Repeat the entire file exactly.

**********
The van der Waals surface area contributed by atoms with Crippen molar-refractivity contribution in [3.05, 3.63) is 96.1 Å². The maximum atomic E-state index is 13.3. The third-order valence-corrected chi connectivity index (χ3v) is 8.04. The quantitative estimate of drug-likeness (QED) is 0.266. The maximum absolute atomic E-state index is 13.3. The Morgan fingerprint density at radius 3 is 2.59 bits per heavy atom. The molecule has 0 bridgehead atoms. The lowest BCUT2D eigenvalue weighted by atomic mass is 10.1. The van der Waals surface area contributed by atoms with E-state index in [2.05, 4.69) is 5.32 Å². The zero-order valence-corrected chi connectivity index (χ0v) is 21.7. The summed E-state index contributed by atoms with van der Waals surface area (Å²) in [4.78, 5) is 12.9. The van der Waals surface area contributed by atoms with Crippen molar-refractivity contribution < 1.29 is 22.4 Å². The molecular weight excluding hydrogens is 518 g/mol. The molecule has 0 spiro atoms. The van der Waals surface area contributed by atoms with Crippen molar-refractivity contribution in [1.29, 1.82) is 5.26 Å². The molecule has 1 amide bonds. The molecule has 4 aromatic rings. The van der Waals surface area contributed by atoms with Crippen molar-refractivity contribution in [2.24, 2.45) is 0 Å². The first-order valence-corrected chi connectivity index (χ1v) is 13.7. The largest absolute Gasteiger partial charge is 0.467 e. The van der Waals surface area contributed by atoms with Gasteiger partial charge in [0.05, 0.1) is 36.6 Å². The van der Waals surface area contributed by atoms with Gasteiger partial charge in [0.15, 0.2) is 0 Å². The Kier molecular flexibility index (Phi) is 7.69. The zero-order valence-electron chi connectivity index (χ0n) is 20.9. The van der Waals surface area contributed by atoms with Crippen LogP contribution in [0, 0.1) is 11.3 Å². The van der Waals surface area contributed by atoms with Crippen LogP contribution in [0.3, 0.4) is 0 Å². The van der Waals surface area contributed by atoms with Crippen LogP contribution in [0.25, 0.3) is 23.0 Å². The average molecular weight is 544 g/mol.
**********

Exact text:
The van der Waals surface area contributed by atoms with Crippen molar-refractivity contribution in [3.05, 3.63) is 96.1 Å². The maximum atomic E-state index is 13.3. The third-order valence-corrected chi connectivity index (χ3v) is 8.04. The quantitative estimate of drug-likeness (QED) is 0.266. The maximum absolute atomic E-state index is 13.3. The Morgan fingerprint density at radius 3 is 2.59 bits per heavy atom. The molecule has 0 bridgehead atoms. The lowest BCUT2D eigenvalue weighted by atomic mass is 10.1. The van der Waals surface area contributed by atoms with E-state index in [2.05, 4.69) is 5.32 Å². The zero-order valence-corrected chi connectivity index (χ0v) is 21.7. The summed E-state index contributed by atoms with van der Waals surface area (Å²) in [4.78, 5) is 12.9. The van der Waals surface area contributed by atoms with Crippen molar-refractivity contribution < 1.29 is 22.4 Å². The molecular weight excluding hydrogens is 518 g/mol. The molecule has 0 spiro atoms. The van der Waals surface area contributed by atoms with Crippen molar-refractivity contribution in [1.29, 1.82) is 5.26 Å². The molecule has 1 amide bonds. The molecule has 4 aromatic rings. The van der Waals surface area contributed by atoms with Crippen molar-refractivity contribution in [2.24, 2.45) is 0 Å². The first-order valence-corrected chi connectivity index (χ1v) is 13.7. The largest absolute Gasteiger partial charge is 0.467 e. The van der Waals surface area contributed by atoms with Gasteiger partial charge in [0.05, 0.1) is 36.6 Å². The van der Waals surface area contributed by atoms with Gasteiger partial charge in [0.15, 0.2) is 0 Å². The Kier molecular flexibility index (Phi) is 7.69. The zero-order valence-electron chi connectivity index (χ0n) is 20.9. The van der Waals surface area contributed by atoms with Crippen LogP contribution in [0, 0.1) is 11.3 Å². The van der Waals surface area contributed by atoms with Crippen LogP contribution in [0.3, 0.4) is 0 Å². The van der Waals surface area contributed by atoms with Crippen LogP contribution in [0.25, 0.3) is 23.0 Å². The average molecular weight is 544 g/mol.